December 7, 2022

Know your worth when it comes to negotiating a salary increase, says a career coach


SINGAPORE: Three in five employees in Singapore want a pay increase of more than 6 per cent next year due to inflation and fears of a recession, a survey by global recruitment agency Robert Walters showed.

Negotiating a salary increase, whether in a current role or when looking for a new job, remains one of the most dreaded tasks for employees and job seekers here, according to a CNA commentary earlier this year.

However, with research and a game plan, salary negotiation does not have to be a daunting process, certified career coach Samantha Ng told CNA’s Work It podcast.

“When it comes to negotiating, I always think of it as a discussion,” said Ms Ng.

“Because when we use the word negotiating, (some people may) find that it’s very daunting and feel like a cut-throat process. So I always say that it is a discussion process between two parties to come to a win-win situation.”


“How much am I worth?” is a tricky but common question Ms Ng often encounters in her line of work.

First, all roles come with a budget – a range that a firm has set aside for a position, Ms Ng said, adding that an employee or a job seeker should try to quote within the threshold that the company is willing to pay.

A good reference would be to consult the market rate for a role and industry, she said.

Many human resource (HR) consultancies and research firms release annual studies and reports on salaries, offering a gauge for each role or industry.

Ms Ng added these can be found on some job portals or company review sites as well.

As firms can still differ within the same industry, networking and speaking to employees from the hiring company can result in a more accurate ballpark figure for a role, even if they do not reveal the exact salary, she said.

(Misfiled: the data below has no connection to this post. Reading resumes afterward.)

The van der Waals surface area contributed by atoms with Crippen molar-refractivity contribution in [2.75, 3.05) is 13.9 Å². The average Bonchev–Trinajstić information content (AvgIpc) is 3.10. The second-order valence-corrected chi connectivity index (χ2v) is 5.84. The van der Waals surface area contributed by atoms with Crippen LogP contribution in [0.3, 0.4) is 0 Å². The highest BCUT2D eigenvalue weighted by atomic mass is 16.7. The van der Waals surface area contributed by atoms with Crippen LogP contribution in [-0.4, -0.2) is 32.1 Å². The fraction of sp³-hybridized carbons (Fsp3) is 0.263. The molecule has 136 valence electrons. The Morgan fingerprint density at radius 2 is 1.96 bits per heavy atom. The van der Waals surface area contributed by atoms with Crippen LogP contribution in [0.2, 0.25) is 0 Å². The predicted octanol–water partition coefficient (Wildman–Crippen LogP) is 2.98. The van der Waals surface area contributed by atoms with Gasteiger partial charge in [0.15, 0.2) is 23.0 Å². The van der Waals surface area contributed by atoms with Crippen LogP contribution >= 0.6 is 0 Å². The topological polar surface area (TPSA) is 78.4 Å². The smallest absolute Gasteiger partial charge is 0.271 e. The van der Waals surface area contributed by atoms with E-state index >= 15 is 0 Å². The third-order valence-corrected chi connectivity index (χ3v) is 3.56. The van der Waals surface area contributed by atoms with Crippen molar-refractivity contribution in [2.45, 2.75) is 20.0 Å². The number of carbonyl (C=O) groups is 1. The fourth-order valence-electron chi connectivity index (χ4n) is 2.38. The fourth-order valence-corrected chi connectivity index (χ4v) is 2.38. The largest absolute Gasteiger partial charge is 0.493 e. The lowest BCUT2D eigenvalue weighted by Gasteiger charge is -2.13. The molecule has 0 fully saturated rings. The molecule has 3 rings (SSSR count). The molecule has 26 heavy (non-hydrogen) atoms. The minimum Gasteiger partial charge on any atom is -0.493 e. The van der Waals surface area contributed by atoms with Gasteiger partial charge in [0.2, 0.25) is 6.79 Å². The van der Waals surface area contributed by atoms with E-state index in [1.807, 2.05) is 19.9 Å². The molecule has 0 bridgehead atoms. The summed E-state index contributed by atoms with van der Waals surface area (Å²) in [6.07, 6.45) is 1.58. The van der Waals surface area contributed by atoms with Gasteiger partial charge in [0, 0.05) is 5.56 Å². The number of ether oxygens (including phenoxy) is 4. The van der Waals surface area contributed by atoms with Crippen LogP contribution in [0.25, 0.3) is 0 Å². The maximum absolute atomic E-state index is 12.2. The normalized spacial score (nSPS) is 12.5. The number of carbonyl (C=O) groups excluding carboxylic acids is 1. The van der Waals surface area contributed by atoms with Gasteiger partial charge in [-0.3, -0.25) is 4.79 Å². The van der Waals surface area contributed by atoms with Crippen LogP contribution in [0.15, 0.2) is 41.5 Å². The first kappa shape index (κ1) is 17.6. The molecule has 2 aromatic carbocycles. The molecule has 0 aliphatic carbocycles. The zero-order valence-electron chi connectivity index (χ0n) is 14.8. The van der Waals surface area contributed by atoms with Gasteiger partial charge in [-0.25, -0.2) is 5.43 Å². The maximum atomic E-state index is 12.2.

Ms Ng said that in a career switch, job seekers should be looking at the market range for a junior to mid-entry level, even if the role is completely different from the person’s previous experience.

“(You) shouldn’t be getting lower than a junior or entry-level (position) in a context. So always benchmark yourself against that,” she said.

This is because even without relevant industry experience, a person should still be able to identify soft skills such as stakeholder management or leadership capabilities that can help with salary negotiations.

With these transferable skills, job seekers should be able to negotiate for the higher end of an advertised range.

“So if the advertised rate is S$6,000 to S$10,000, instead of asking for S$6,000 to S$7,000, with the skills that you have to offer, you can ask for the higher range, maybe S$9,000,” said Ms Ng.


For employees asking for a pay bump, Ms Ng encouraged them to first “know your playground”.

She advised employees to understand the structure of their organisation and how progression works in their firms, including success metrics and salary range.

Be strategic: Work smarter rather than harder towards the company’s and direct manager’s success metrics.

Similarly, job seekers should research a role and a company before that crucial first phone call with a human resource (HR) representative.

But more than doing homework, having a strategic conversation with the HR representative is of utmost importance, Ms Ng said.

“When the recruiter or HR calls you up and asks you what your expected salary is, this is the time whereby you will state a range,” she said.

“You must give them a range, don’t give them a figure.”

“Once you give them a range that is within what you saw was advertised (or that you’ve researched), this is a good time for you to ask them, ‘What is the budget allocated for this particular role?'” she added.